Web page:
Since the mid-1990s, children with hearing loss in Cairns have been empowered to reach their full learning potential with the support of Queensland charity, Hear and Say.
On a recent visit to meet with families in the Far North as part of their Telepractice program, clinicians from the organisation also made time to meet with the local Freemasons, to share how a state-wide grant for half-a-million-dollars from Hand Heart Pocket the Charity of Freemasons Queensland is making a difference on the ground.
The grant, handed over earlier this year, will help to cover the funding gap to deliver critical early intervention services, ensuring continuity of support for deaf children throughout Queensland for the next year – till the full financial impact of the National Disability Insurance Scheme is known in late 2018.
Carpentaria District Grand Master Henry Condon said hearing directly from the Listening and Spoken Language Specialists that deliver this life-changing support to local children was invaluable.
“It’s not until you speak with those at the coalface that you get a true understanding of the impact this state-wide grant is having on children in our community,” Henry said.
“We were pleasantly surprised to learn that Hear and Say’s Telepractice service has been proven to be just as effective as receiving face-to-face support, considering that this is how many families in the Far North access these vital programs,” he said.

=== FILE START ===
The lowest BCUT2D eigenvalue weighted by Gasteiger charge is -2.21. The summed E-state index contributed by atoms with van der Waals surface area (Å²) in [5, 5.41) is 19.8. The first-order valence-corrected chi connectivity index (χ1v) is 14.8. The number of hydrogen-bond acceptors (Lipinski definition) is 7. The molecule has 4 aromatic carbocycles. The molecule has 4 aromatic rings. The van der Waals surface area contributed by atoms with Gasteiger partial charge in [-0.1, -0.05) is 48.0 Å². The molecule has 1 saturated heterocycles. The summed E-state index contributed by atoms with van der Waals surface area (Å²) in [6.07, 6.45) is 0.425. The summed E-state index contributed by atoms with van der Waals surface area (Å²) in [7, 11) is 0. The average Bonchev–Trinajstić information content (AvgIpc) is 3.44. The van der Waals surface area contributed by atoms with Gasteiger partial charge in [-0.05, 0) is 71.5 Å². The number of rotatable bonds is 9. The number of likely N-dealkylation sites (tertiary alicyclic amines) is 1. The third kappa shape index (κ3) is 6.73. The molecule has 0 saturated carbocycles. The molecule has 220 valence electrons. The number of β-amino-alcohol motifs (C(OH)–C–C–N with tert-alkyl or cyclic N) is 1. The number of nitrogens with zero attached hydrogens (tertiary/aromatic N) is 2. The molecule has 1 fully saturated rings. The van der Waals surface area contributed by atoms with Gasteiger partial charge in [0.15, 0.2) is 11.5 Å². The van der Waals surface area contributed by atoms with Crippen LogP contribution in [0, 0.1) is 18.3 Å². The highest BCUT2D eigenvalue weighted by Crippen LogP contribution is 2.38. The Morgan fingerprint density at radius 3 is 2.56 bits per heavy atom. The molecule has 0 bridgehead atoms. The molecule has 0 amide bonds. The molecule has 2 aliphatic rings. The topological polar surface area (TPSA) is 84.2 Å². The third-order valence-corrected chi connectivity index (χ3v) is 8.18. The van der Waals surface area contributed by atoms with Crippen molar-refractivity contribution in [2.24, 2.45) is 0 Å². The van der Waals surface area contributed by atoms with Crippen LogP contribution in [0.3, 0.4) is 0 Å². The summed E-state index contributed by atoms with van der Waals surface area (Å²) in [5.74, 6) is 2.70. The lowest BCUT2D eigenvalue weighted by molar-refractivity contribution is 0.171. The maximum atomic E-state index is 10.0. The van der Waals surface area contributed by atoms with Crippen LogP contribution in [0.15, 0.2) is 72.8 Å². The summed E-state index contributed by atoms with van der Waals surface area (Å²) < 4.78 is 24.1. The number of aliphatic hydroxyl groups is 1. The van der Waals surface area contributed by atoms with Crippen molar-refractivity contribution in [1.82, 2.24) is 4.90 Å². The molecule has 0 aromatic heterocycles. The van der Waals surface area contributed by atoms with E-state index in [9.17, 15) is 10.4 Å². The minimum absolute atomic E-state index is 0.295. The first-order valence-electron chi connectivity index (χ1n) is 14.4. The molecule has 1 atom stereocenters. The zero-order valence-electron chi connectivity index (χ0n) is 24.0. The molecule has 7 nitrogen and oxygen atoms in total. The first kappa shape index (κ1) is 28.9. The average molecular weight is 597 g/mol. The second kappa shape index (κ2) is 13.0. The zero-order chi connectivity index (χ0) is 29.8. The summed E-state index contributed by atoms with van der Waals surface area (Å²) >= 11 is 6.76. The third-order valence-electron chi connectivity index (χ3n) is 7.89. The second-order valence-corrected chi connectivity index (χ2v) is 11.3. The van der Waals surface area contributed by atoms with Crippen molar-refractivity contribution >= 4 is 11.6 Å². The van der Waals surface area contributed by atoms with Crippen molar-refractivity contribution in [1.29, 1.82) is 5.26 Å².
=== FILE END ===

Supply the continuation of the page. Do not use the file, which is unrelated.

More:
“We couldn’t be more thrilled that this grant, which was made on behalf of the Freemasons of Queensland, will contribute towards efforts to empower children with hearing difficulty, not just in our community but throughout the state, to hear, listen and speak and go on to lead independent lives like their typically hearing peers,” said Henry.
Collectively, the grant will mean that 200 children across the state will continue to have access to Hear and Say’s Audiology Services, and 300 children can take part in the Early Intervention Program.
Hear and Say Chief Executive Officer Chris McCarthy stressed how important essential listening and spoken language therapy is to a child’s development.
“It can take up to six years to teach a profoundly deaf child to listen, process language, and speak, using the latest technology and an Auditory-Verbal Therapy approach, so it’s vital that our services remain accessible – for children to be ready for mainstream schooling,” Mr McCarthy said.
“We are extremely grateful for this funding from Hand Heart Pocket. Without this, Queensland children could miss out on vital services and programs that build their potential.”
“We also thank the local Freemasons for their show of support for our local Hear and Say, families. It truly means a lot to them to know the local Freemasons are supportive of the grant.”
Hand Heart Pocket Chief Executive Officer Gary Mark said providing sustainable support to charitable initiatives that have limited access to other funding sources was the organisation’s focus.
“Our values are centred around empowering people to lead better lives,” Mr Mark said.
“Support for education initiatives for children with a disability aligns with Hand Heart Pocket’s long-term strategy, and we are delighted that this partnership is enabling more children in the Far North and throughout Queensland to have a future which will not be limited by their hearing loss.”
Photo: Carpentaria District Grand Master Henry Condon, Hear and Say, Clinical Manager – Listening and Spoken Language Jessica Balfour-Ogilvy, Hear and Say, Acting Senior Clinician Amy Russell and Carpentaria Deputy District Grand Master Raja Chohan.